Various things make Venice a place of particular interest: the fact that it was built on water and marshland; the way its inhabitants shaped the Lagoon and managed the environment; the relationship with Byzantium and the East; the way it became the capital of a merchant empire; its role as a center of the printing industry, art production and Humanism; its development into a city of pleasure; the sudden loss of independence; the 19th Century cultural myth of its death; its rebirth with the Risorgimento of Italy; the creation of a new urban order, from the industrial port of Marghera to the beach resort at the Lido; the great social transformations of the 1950’s-1970’s, leading to a 'Greater Venice' crisis; its tendency to become a ‘theme-park’; the way the city still presents an alternative notion of urban space.
The course covers all of these themes through interactive lectures and a wide use of multimedia sources (images, videos, music), with a view to providing a broad introduction to ways of looking at the history of this unique place. The main focus will be on the relationship between the environmental setting, the morphology of the city, and its social life and political institutions.
Students are expected to actively contribute to the class, through one oral presentation, and a final research paper, developing themes of personal interest, in agreement with the Professor. Topics can range from Literature to Economics, from Law to Cinema. Past themes have included: Venice and the Fourth Crusade, Venetian Courtesans, The Life of Casanova, The Bostonians in Venice, Fascist Architecture in Venice, Venice in the History of Mass Tourism.
Group work mixing nationalities will be encouraged. Research papers must include bibliographical references and notes. Oral presentations may be the outcome of a field work.
Students are also expected to study a text and discuss it individually with the professor. The aim of the discussion will also be to test student understanding of what said in class and their orientation in time and space.
The course will involve several site visits (most probably: Biennale, Ghetto, Ducal Palace, Lagoon, Pellestrina, Seawalls, Industrial Area). Participants will be invited to walk around the city to explore places mentioned in class.
Detailed information, guidelines and useful materials will be available during the semester in the e-learning platform, which students will be asked to consult regularly, writing comments, when asked.
Syllabus (weekly distribution will depend on number of students attending)
The Invention of the Lagoon
The Construction of the City
Rise of Venice 726-1204
Expansion of Venetian Trade and Power 1204-1453
Decline and Fall 1453-1797
The Venetian Experience
“Death” and Risorgimento of the City
Venice: industrial city
Rise of Greater Venice
Unfinished Greater Venice
Venice: Work of Art in Progress or Theme Park?
Venice as Living City
10% attendance and participation
20% individual out of class discussion with professor
30% oral presentations in class
40% written final research paper
(A further list will be available in the e-learning platform)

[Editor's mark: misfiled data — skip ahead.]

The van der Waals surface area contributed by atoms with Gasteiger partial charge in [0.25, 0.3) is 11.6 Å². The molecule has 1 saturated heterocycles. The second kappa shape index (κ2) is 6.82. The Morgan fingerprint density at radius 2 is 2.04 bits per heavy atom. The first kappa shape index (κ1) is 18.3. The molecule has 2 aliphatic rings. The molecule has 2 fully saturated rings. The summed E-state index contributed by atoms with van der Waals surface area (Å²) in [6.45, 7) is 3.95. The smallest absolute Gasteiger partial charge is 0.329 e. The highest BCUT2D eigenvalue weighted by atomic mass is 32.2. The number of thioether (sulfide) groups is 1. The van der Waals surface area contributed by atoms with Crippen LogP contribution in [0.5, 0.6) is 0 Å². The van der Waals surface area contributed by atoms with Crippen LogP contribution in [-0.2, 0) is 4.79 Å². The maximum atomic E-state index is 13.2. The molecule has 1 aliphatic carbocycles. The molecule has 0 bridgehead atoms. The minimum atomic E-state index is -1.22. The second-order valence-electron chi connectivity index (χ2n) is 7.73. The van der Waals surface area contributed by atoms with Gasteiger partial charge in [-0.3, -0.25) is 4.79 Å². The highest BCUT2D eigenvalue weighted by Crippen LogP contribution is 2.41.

Giorgio Gianighian and Paola Pavanini, Venice: the basics, Gambier Keller 2010 (80 pages) - introduction to urban Venice as a built environment by two Venetian architectural historians (Gianighian is professor of restoration at IUAV and at Shanghai Jiao Tong University and teaches a course on UNESCO World Heritage Sites at VIU in the Fall semesters). 720.945311/GIA VEN
Gherardo Ortalli and Giovanni Scarabello, A Short History of Venice, Pacini Editore 1999 (126 pages) -the best very brief and reliable chronological synthesis of Venice as a city-state and power, widely available, by two scholars of Ca' Foscari University. 945.31/ORT VEN
Joanne M. Ferraro, Venice. History of the Floating City, Cambridge University Press 2012 (214 pages) - most recent overview of the History of Venice as a city and a state, assuming postmodern approaches: the construction and evolution of identities; the multiculturalism of material life; social hierarchy; and gender as a cultural construction - by an American Historian. 945.31/FER VEN
Elisabeth Crouzet Pavan, Venice Triumphant: the Horizons of a Myth, The Johns Hopkins University Press 2005 - top French scholar on Medieval Venice deconstructs myths and tells the history of the city and the Republic before 1797, paying attention also to urban daily life and the relationship with water: excellent book. 945.31/CRO VEN
Frederic Lane, Venice. A Maritime republic, The Johns Hopkins University Press 1973 - the classic textbook on the History of Venice, which keeps being reprinted. Lane has been the most outstanding US economic and social historian on Venice (esp. Renaissance): very reliable and clear. 945.31/LAN VEN
Margaret Plant, Venice. Fragile City 1797-1997, Yale University Press 2003 (424 pages) - this illustrated book encompasses politics, culture and architecture of the city after the fall fo the Republic, using also Italian scholarly research. The author is Professor Emeritus in Art History in Melbourne, Australia. 945.31/PLA VEN
Richard Bosworth, Italian Venice. A History, Yale University Press, New Haven and London 2014 (329 pages) - the history of Venice from the annexation to the present, told by an Australian political historian (famous for his works on Italian Fascism) from the University of Oxford. A most recent book, which roots narrative in visible elements of the urban environment (monuments, buildings, places), aware of Italian Historiographical works. 945.31/BOS VEN